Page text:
By name, Estrons sound like they ought to be a legion of sci-fi antagonists, making life difficult for Doctor Who, Captain Kirk or Captain Scarlet. You wouldn’t be surprised, either, if your GP prescribed you something called ‘estrons’ for excessive cholesterol or dodgy blood pressure. In more prosaic reality, they may well be earth-bound alt-rockers from Wales, but they do, in many ways, present themselves as a challenge to the mundane and everyday. They’re not out of this world, but for the duration of You Say I’m Too Much, I Say You’re Not Enough, they will take us to a better place.
If someone manages to make Trainspotting 3 before the two Ewans (McGregor and Bremner) become incapable of convincingly outrunning a store detective, then album opener, ‘Lilac’ would be a wonderfully propulsive start to that soundtrack. It feels like it hurtles more and more recklessly every time we hear the refrain, “Gimme, gimme, gimme, gimme more…” By the final song, ‘Drop’, we’re back in bass- driven frenzy. There’s a splendid structure to the album as a whole, one that would make for a mighty live set played through chronologically.
As the album title suggests, there’s a lot of deliberation on self-perception and how others can define us. Do we enact the identities that others seek for us, or are we brave enough to resist? There seems to be a stream of disappointing or controlling addressees, all of whom are given what for, such as in ‘Killing Your Love’ with “You treat your heart like a revolving door,” yet there’s also a sense that love is weird and people in love are even more vulnerable and enfeebled, with “I could never find the power to leave” in ‘Strangers’ or “Change your mind, your body, your time,” in ‘Jade’.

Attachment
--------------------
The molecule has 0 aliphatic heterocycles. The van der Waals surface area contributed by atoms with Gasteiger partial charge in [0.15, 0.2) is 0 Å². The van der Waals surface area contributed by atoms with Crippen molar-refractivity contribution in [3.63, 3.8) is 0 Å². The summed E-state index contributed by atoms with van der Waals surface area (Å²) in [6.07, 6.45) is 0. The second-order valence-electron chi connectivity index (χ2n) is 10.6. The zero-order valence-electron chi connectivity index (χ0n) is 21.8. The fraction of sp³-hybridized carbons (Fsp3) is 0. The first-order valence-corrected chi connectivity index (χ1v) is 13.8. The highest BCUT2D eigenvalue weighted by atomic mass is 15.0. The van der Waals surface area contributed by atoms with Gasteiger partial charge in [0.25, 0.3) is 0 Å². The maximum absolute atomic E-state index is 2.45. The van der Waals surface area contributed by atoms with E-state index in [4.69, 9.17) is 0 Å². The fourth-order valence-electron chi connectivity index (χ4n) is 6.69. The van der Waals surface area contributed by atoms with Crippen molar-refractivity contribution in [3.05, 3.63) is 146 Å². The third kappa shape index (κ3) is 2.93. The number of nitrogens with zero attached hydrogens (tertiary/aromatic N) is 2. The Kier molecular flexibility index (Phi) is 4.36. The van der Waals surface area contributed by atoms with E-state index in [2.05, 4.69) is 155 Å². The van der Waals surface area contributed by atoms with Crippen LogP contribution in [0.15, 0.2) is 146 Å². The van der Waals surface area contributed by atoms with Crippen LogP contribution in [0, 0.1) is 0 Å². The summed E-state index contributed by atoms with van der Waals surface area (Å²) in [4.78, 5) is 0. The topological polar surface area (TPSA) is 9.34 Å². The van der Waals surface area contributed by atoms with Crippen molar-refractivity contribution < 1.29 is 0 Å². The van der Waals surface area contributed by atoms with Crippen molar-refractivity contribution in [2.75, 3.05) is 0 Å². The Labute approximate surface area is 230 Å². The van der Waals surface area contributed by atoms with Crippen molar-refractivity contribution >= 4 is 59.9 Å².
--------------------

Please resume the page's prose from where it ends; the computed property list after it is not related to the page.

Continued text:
Refreshingly, then, Estrons take us beyond the doubt and through to the other side. There’s a profound middle finger to those who build themselves up by making others feel inadequate on ‘Aliens’ (which is not far from what ‘Estrons’ means in Welsh). This is the track that contains the album’s title. It starts with a wistful, swooning bed of Cranberries chords, like a slowie from the equally verbosely-titled, Everybody Else Is Doing It, So Why Can’t We, but then the Royal Blood/Honeyblood heaviness kicks in. ‘Make a Man’ offers to turn the tedious archetype of a ‘man’ into a real man by prolonged exposure to an authoritative woman.
The screams of Tali Källstrom, like at the end of ‘Make a Man’, connect primally with that feral part of us that speaks to our inner child, or even that little bit of our adult selves that, deep down, refuses to be tamed, domesticated, civilized. They do offer a pleasant blast off, away from the hectic and humdrum of the day-to-day into a more pleasingly hectic temporary universe. And if your GP prescribed you this album, you ought to be even more grateful for the NHS than you already are.
You Say I’m Too Much, I Say You’re Not Enough is our now on The Orchard/Gofod Records